I pretty much winged it on the portions here to taste. Continue Reading
At the baseball stadium box office:
Will Call Attendant: Hmm, is your name Park?
Will Call Attendant: When is your birth date?
Me: Well…S______ Park reserved the tickets for me.
Will Call Attendant: Do you have her phone number?
Me: (procures hotel business card with number)
Will Call Attendant: Aaaah, the hotel reserved the tickets for you?
Will Call Attendant: Oh, okay, here you go. (hands me tickets for outfield seats)
Me: 고맙습니다! ..Phew! Was looking dicey for a minute there!
These days, my household tries to eat less carb-heavy things on a regular basis, and I’ve taken to making lettuce wraps regularly. One of the first google search results will give you a copycat of the P.F. Chang’s recipe, so that was my jumping off point. Frankly, that is where I’ve eaten most of the lettuce wrap dishes in my life. Not vouching for the authenticity of it here, going there kind of drives me nuts sometimes (okay, every time). I also halved all the sauces from original recipe for a full one pound portion of pork. You’ll want to adjust it to your taste, other people probably like more sweet, oozy sauce than me.
From there, I added things I actually wanted to eat..
Thanks to Abby for loaning me a spiralizer so I could try it out!
Thanks to Fitnessista for this recipe combo, the proportions I made up from my trial.
For the pesto:
1/2 cup raw shelled sunflower seeds
1 tsp garlic
1 cup spinach
1 cup (packed) fresh basil leaves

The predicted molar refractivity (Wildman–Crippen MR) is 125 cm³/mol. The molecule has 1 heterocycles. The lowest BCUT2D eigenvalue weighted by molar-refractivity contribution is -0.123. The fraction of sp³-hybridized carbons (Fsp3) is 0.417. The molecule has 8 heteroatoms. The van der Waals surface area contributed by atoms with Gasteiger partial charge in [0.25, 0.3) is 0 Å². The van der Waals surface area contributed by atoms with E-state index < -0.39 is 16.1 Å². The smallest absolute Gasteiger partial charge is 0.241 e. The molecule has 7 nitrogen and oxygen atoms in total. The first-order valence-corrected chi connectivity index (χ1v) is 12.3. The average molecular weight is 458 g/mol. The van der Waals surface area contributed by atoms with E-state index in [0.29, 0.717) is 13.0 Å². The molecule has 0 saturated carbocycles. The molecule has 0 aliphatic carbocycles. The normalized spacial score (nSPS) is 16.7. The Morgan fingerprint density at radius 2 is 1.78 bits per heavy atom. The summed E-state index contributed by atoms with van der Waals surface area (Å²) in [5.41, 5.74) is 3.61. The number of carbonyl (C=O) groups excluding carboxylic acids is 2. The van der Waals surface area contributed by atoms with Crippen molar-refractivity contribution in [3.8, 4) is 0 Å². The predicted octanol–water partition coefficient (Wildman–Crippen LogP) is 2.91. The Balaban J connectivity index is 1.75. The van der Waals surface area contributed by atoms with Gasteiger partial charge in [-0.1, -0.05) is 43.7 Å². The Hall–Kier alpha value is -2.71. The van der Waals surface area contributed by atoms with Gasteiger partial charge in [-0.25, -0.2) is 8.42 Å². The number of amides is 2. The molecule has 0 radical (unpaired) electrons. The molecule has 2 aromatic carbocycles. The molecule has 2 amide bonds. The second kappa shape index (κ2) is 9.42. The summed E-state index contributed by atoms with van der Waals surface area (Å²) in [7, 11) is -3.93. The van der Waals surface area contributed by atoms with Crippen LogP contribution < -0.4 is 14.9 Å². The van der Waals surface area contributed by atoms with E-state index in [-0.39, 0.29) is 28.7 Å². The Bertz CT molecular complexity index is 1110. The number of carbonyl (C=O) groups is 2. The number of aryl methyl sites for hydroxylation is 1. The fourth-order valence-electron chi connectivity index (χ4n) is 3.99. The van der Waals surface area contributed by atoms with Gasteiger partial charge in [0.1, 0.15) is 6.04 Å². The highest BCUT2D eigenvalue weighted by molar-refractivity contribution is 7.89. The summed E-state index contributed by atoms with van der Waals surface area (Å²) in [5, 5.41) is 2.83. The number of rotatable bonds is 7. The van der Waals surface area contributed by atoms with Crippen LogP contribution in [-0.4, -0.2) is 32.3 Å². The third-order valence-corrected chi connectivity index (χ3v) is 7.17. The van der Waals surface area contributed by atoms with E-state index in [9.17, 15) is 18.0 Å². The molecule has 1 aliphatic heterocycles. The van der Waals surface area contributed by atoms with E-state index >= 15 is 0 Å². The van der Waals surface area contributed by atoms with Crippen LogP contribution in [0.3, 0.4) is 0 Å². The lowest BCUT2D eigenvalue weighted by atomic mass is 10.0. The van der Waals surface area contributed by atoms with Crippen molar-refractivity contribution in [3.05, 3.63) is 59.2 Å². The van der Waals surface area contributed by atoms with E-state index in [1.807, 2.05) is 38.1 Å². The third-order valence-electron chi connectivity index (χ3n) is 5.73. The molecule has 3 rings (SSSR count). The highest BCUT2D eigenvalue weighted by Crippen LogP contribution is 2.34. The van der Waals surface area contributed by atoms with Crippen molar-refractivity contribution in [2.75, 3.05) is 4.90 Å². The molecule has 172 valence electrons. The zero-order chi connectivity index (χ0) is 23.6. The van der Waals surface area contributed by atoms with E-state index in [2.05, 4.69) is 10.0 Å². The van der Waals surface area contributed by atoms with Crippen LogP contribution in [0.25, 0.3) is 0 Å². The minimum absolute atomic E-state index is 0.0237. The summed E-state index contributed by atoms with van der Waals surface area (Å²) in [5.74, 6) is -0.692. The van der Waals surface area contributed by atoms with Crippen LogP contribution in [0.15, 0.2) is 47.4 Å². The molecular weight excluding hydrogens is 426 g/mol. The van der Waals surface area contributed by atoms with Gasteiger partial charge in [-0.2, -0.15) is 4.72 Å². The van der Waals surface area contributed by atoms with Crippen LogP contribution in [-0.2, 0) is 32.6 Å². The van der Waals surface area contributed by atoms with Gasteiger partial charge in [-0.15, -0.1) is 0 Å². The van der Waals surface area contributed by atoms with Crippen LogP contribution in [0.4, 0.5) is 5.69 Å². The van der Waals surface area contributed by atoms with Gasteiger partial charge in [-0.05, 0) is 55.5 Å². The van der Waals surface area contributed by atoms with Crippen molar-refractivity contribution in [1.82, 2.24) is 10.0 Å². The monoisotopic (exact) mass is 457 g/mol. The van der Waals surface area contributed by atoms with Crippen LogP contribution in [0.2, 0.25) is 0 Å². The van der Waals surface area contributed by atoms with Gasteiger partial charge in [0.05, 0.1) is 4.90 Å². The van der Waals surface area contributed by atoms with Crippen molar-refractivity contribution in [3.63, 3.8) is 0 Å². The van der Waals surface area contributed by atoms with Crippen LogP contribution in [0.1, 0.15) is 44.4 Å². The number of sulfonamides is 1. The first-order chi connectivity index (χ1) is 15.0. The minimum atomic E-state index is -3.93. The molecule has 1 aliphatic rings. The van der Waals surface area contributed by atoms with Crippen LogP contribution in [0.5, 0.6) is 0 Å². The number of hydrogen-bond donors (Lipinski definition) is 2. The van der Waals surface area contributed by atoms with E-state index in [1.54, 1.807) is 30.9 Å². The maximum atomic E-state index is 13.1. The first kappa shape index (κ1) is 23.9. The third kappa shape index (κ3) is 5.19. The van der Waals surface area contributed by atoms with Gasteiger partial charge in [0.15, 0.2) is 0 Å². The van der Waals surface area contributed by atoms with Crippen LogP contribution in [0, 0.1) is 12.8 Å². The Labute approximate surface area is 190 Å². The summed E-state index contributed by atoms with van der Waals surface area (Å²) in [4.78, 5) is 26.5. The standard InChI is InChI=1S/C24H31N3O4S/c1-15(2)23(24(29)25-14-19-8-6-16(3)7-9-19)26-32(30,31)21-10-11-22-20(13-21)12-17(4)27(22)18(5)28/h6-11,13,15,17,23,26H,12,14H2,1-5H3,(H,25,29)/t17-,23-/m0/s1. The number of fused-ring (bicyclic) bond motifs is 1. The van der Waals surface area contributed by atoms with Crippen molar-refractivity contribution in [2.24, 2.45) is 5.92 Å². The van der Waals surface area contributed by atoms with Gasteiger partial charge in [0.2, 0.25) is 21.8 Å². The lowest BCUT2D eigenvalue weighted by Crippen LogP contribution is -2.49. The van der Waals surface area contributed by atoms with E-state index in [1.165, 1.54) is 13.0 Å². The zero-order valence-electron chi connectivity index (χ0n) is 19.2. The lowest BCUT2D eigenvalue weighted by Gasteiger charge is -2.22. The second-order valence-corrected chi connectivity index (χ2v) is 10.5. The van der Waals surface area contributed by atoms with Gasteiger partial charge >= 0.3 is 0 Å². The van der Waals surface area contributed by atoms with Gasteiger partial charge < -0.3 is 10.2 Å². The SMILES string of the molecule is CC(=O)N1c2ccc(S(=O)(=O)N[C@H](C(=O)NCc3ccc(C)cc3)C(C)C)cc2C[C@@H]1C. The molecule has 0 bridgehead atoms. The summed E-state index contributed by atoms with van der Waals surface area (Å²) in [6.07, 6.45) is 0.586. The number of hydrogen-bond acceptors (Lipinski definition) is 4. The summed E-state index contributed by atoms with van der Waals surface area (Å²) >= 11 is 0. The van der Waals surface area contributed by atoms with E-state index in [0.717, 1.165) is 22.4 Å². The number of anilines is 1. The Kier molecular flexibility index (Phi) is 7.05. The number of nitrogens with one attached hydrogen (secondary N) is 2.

1/4 cup extra-virgin olive oil
1 teaspoon finely grated lemon zest
1 tablespoon fresh lemon juice
2 tablespoon goat cheese
For the rest:
1 large yam, peeled
your protein add of choice (shown below are seared scallops, made the Alton Brown way).
Purée sunflower seeds, garlic, spinach, basil, oil, goat cheese and lemon zest and juice until smooth. Season with salt. Thin pesto with water if too thick.
Cut off ends of sweet potato and install flush against spiralizer, spiralize to your heart’s content.
Boil sweet potato spirals in water no more than 3 minutes.
Combine with pesto.
Serve with blindfold on.
Today’s Recipe Rating:
Novelty Rating: 4 of 5 stars.
Extremely novel. Likelihood of Repeat: 50%
I couldn’t get my ‘roommate’ to eat much of it, but I’d like to try it again -next time with the julienne blade of my food processor. Lesson Learned: If you boil it too much the ‘pasta’ crumbles fast (similar risk with reheating). Yes, you could buy a single-purpose tool like a spiralizer if you think you’ll eat a lot of spiralized things every week, but a food processor might work just fine for a rare occasion. Also, I always forget how easy it is to make pesto, I need to do this more, especially since you can make cheaper versions without pine nuts! Yum! I have read that real sweet potatoes are more dense and jam up the machine, better stick with the soft orange ones –yams? Whatever they are called..